10 tips for talking with children and young people about terror

Two years ago, we wrote 10 tips for adults about how to live with the terror threat. This can be found by clicking here.

Recent terror attacks, the last one in Manchester, have made many children and young people anxious. Adults, too. We have made a longer "guideline" for parents and adults about how they can talk to children about terror. This can be found by clicking here.

The longer guideline complements the 10 short tips we list below. These are meant as a to-do list to understand, reassure, and support children and young people.

10 tips for talking with children and young people about terror

 By Professor Atle Dyregrov

  1. Children take in more disaster and terrorism news than adults believe. It is important that adults talk with them, help them to understand, and do not leave them to their fantasies.
  2. Be open and honest in the conversation. Be calm, but word the concern you as an adult have. Your own calm will spread to your children.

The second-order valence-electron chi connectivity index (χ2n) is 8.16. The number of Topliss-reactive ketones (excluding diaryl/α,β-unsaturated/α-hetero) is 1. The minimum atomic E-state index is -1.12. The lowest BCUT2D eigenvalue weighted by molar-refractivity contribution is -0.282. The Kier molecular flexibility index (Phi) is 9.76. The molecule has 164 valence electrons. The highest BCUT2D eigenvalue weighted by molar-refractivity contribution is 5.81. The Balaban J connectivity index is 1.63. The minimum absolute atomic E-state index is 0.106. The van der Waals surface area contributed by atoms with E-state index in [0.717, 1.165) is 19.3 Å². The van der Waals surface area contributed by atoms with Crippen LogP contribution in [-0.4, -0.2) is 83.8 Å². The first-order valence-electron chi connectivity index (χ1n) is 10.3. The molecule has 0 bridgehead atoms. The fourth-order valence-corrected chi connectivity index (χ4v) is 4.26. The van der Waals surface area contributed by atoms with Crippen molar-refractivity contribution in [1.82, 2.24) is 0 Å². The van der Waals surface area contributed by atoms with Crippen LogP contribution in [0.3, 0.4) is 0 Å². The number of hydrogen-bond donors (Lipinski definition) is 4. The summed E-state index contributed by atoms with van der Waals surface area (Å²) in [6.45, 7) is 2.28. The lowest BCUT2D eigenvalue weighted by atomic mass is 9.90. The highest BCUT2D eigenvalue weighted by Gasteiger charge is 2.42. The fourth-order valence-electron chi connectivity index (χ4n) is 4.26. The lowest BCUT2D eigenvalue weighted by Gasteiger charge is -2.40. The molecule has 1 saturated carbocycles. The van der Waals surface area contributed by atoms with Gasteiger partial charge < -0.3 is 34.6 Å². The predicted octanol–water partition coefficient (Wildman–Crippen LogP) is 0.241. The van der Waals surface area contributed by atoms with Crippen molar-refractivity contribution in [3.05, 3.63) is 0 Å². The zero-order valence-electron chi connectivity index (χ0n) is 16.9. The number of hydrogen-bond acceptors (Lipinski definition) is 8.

3. If the children are very concerned, explain to them how miniature the risk is for the terror to hit them or you (see the guide for examples on how to explain). Tell them that the police are extra vigilant.
  4. Tell them that the most important thing they can do is to live life normally and to push away worries by doing cool things (distracting).
  5. Children can practice "strong thoughts". If they are worried they can repeat for themselves: "There's no reason for this to happen here," "The police are more alert than ever before", "I'm safe", "This will be fine".
  6. Help the kids to understand. They need “pegs” to understand what terror and terrorism are. The pegs must be simple (see guide for examples).
  7. Tell them that they can come to you at any time with their questions or concerns.
  8. Show interest in what children and young people talk about in between themselves. Fear is contagious and can spread in groups.
  9. Be aware of how much they read or watch terrorist news - limit the intake and talk to them about how spending much time watching news can increases their fear and worry.
  10. If they are very worried, ask them to set aside a daily short "worry time" (10-15 min.). If concerns arise outside this time, they may repeat for themselves that "I will think about this in my worry time".

 We also suggest downloading the helpful information found by clicking here